Smoking produces long-lasting changes in the brains of smokers and former smokers alike, a new study suggests.
For the study, which is published in the February 21 issue of The Journal of Neuroscience, researchers from the National Institute on Drug Abuse (NIDA) examined eight samples of human brain tissue from each of three groups: long-term smokers who smoked until death, previous long-term smokers, and non-smokers. The samples were taken from the nucleus accumbens and the ventral midbrain, two brain regions that play a part in controlling addiction-related behaviours.
All of the participants had died of causes not related to smoking.
The researchers analysed levels of two specific enzymes found inside brain cells that have been associated with addictive-related behaviours in animals exposed to cocaine, heroin and other illicit drugs.
Levels of these enzymes were elevated in smokers and, more interestingly, former smokers, compared with non-smokers.
Brain changes persist
According to lead author Bruce Hope, of NIDA, these findings suggest that the brain changes persist long after smoking has ceased and could contribute to future drug relapse.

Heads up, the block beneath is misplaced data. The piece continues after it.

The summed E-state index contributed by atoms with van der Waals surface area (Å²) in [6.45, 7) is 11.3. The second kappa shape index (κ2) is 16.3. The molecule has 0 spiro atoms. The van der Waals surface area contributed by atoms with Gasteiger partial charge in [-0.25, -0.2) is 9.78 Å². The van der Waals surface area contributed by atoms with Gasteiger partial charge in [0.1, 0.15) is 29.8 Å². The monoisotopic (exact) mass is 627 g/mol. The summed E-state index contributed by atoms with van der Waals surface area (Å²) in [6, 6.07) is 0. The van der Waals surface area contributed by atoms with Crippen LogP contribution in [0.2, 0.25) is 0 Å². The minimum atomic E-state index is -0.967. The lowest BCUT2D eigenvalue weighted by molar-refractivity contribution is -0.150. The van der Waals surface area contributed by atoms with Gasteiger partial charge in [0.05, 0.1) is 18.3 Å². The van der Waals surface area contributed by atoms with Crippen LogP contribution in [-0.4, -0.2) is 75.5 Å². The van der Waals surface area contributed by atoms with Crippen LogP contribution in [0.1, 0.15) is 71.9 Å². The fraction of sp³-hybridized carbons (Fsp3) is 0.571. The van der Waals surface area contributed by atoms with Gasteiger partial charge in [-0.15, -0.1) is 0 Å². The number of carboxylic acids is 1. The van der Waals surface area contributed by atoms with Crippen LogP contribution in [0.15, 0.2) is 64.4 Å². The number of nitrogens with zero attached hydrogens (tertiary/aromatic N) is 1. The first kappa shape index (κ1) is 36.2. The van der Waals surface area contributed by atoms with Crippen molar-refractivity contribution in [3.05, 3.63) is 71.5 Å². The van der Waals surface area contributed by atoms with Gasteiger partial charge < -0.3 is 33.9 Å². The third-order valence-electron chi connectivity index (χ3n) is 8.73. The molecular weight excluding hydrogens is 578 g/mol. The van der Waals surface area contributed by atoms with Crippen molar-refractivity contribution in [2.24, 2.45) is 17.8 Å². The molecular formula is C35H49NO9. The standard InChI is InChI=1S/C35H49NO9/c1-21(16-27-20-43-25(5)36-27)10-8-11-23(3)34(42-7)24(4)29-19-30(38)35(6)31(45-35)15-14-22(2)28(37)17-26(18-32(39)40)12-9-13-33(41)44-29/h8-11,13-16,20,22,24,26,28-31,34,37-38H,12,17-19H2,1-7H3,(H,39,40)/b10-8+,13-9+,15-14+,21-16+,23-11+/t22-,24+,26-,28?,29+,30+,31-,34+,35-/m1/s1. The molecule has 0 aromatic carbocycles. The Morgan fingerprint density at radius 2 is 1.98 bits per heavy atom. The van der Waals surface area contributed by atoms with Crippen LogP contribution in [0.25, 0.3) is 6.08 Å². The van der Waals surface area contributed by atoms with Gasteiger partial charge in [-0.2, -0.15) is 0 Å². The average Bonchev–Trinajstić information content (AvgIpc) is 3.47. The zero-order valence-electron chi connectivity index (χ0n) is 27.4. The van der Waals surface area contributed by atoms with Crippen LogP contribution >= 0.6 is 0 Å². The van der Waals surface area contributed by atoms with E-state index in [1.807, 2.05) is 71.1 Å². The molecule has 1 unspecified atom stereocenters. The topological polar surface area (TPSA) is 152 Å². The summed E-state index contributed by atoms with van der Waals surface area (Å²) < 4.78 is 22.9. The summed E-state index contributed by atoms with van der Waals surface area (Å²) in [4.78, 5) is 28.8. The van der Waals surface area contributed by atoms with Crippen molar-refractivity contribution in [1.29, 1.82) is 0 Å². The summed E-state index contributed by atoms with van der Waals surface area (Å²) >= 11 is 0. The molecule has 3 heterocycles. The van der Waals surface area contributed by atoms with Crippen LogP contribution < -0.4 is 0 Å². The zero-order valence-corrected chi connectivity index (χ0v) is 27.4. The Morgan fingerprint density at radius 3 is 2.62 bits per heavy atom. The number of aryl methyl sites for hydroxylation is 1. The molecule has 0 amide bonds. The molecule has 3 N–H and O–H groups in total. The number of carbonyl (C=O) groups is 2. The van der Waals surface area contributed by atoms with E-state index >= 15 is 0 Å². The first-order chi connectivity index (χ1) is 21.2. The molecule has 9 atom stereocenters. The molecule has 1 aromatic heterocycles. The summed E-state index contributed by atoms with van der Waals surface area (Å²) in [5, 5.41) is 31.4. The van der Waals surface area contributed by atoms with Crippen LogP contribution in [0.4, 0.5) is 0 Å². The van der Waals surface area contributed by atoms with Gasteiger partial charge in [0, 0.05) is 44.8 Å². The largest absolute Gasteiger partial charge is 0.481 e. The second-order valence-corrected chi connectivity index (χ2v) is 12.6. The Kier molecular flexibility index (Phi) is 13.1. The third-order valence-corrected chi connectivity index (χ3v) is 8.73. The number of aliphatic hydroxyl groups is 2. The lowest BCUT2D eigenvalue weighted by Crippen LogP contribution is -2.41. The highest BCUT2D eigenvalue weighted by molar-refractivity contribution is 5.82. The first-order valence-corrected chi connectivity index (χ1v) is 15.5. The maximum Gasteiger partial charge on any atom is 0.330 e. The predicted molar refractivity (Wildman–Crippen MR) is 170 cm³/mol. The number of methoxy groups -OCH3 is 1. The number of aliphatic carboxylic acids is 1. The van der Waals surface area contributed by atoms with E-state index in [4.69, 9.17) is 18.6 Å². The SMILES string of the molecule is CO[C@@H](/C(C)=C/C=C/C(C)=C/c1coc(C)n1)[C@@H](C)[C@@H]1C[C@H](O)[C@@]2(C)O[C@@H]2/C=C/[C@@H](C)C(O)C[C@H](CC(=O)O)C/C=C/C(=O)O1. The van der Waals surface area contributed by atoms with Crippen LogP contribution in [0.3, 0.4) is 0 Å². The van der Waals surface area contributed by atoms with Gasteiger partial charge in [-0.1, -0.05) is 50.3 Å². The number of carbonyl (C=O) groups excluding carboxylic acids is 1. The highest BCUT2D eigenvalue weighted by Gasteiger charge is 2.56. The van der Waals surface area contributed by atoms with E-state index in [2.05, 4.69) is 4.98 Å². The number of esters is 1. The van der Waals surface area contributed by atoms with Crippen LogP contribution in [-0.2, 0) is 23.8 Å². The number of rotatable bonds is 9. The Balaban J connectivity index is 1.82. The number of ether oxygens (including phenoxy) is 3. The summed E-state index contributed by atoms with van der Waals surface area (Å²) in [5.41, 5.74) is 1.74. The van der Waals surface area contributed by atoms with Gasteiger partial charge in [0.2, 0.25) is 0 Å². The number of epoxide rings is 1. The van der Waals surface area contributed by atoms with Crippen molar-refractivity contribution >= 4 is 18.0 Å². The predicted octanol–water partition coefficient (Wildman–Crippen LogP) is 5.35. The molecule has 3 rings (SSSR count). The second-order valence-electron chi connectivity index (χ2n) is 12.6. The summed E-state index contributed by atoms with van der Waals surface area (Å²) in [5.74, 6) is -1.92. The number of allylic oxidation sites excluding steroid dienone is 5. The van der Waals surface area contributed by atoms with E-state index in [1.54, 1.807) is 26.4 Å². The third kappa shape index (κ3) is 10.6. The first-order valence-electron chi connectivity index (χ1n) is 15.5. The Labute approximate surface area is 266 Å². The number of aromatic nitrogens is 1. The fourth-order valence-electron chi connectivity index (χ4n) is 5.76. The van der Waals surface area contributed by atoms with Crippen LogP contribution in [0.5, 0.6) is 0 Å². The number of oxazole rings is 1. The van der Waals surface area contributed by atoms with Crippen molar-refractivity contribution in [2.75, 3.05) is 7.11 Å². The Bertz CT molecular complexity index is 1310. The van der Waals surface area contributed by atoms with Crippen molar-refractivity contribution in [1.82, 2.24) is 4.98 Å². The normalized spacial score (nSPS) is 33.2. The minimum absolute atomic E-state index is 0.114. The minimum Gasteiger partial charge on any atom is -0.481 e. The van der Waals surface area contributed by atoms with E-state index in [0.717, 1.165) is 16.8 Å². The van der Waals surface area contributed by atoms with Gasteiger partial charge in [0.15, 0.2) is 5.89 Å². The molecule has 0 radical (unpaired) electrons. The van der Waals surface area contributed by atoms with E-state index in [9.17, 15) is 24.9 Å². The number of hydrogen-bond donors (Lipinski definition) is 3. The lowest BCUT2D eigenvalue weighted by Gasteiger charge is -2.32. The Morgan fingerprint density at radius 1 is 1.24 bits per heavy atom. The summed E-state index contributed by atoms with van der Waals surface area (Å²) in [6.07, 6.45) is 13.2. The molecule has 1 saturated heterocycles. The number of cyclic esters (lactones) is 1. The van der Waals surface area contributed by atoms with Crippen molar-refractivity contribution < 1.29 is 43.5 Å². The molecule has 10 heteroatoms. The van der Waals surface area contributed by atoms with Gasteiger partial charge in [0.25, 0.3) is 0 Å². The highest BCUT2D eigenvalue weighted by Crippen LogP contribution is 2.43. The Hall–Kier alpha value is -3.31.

"The parallel between the new study and the animal studies is important, because a causal role has been shown in animal studies between increased levels of these neuronal signalling enzymes in these brain regions and addiction-related behaviours. This strongly suggests that the similar changes observed in smokers and former smokers contributed to their addiction," Hope said in a prepared statement.
Hope pointed out that although his findings support previous research, it is not yet clear that these biochemical changes actually cause addiction-related behaviours. – (HealthDayNews)
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